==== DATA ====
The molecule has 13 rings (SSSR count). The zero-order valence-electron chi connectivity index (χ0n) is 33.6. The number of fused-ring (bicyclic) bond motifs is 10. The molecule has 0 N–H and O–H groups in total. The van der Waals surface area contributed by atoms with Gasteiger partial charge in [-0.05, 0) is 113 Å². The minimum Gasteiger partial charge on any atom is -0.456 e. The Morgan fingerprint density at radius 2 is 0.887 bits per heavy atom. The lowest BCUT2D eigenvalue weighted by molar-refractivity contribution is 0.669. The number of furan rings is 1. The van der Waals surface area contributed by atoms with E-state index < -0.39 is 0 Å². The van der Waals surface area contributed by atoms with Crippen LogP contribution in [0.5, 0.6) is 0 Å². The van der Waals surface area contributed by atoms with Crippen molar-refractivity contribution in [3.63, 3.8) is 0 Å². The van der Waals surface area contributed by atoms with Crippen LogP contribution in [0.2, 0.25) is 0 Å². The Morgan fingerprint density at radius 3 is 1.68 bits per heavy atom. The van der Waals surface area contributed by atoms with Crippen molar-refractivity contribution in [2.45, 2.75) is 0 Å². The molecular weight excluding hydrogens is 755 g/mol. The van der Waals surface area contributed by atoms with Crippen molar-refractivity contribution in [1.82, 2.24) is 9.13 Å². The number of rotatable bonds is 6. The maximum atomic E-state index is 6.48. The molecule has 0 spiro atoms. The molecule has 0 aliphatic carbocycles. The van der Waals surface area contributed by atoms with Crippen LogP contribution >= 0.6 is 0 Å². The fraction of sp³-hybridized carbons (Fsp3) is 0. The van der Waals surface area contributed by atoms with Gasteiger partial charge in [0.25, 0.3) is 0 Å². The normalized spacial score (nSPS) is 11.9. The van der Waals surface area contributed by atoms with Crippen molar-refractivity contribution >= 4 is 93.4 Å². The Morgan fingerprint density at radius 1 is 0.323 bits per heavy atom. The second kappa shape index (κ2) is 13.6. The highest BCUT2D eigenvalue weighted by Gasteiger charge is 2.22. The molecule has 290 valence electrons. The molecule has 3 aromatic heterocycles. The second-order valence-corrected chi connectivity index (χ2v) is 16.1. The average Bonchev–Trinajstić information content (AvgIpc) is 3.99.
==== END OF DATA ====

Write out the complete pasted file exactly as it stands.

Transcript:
The molecule has 13 rings (SSSR count). The zero-order valence-electron chi connectivity index (χ0n) is 33.6. The number of fused-ring (bicyclic) bond motifs is 10. The molecule has 0 N–H and O–H groups in total. The van der Waals surface area contributed by atoms with Gasteiger partial charge in [-0.05, 0) is 113 Å². The minimum Gasteiger partial charge on any atom is -0.456 e. The Morgan fingerprint density at radius 2 is 0.887 bits per heavy atom. The lowest BCUT2D eigenvalue weighted by molar-refractivity contribution is 0.669. The number of furan rings is 1. The van der Waals surface area contributed by atoms with E-state index < -0.39 is 0 Å². The van der Waals surface area contributed by atoms with Crippen LogP contribution in [0.5, 0.6) is 0 Å². The van der Waals surface area contributed by atoms with Crippen molar-refractivity contribution in [3.63, 3.8) is 0 Å². The van der Waals surface area contributed by atoms with Crippen LogP contribution in [0.2, 0.25) is 0 Å². The Morgan fingerprint density at radius 3 is 1.68 bits per heavy atom. The van der Waals surface area contributed by atoms with Crippen molar-refractivity contribution in [2.45, 2.75) is 0 Å². The molecular weight excluding hydrogens is 755 g/mol. The van der Waals surface area contributed by atoms with Crippen molar-refractivity contribution in [1.82, 2.24) is 9.13 Å². The number of rotatable bonds is 6. The maximum atomic E-state index is 6.48. The molecule has 0 spiro atoms. The molecule has 0 aliphatic carbocycles. The van der Waals surface area contributed by atoms with Crippen LogP contribution >= 0.6 is 0 Å². The fraction of sp³-hybridized carbons (Fsp3) is 0. The van der Waals surface area contributed by atoms with Gasteiger partial charge in [0.25, 0.3) is 0 Å². The normalized spacial score (nSPS) is 11.9. The van der Waals surface area contributed by atoms with Crippen molar-refractivity contribution >= 4 is 93.4 Å². The Morgan fingerprint density at radius 1 is 0.323 bits per heavy atom. The second kappa shape index (κ2) is 13.6. The highest BCUT2D eigenvalue weighted by Gasteiger charge is 2.22. The molecule has 290 valence electrons. The molecule has 3 aromatic heterocycles. The second-order valence-corrected chi connectivity index (χ2v) is 16.1. The average Bonchev–Trinajstić information content (AvgIpc) is 3.99.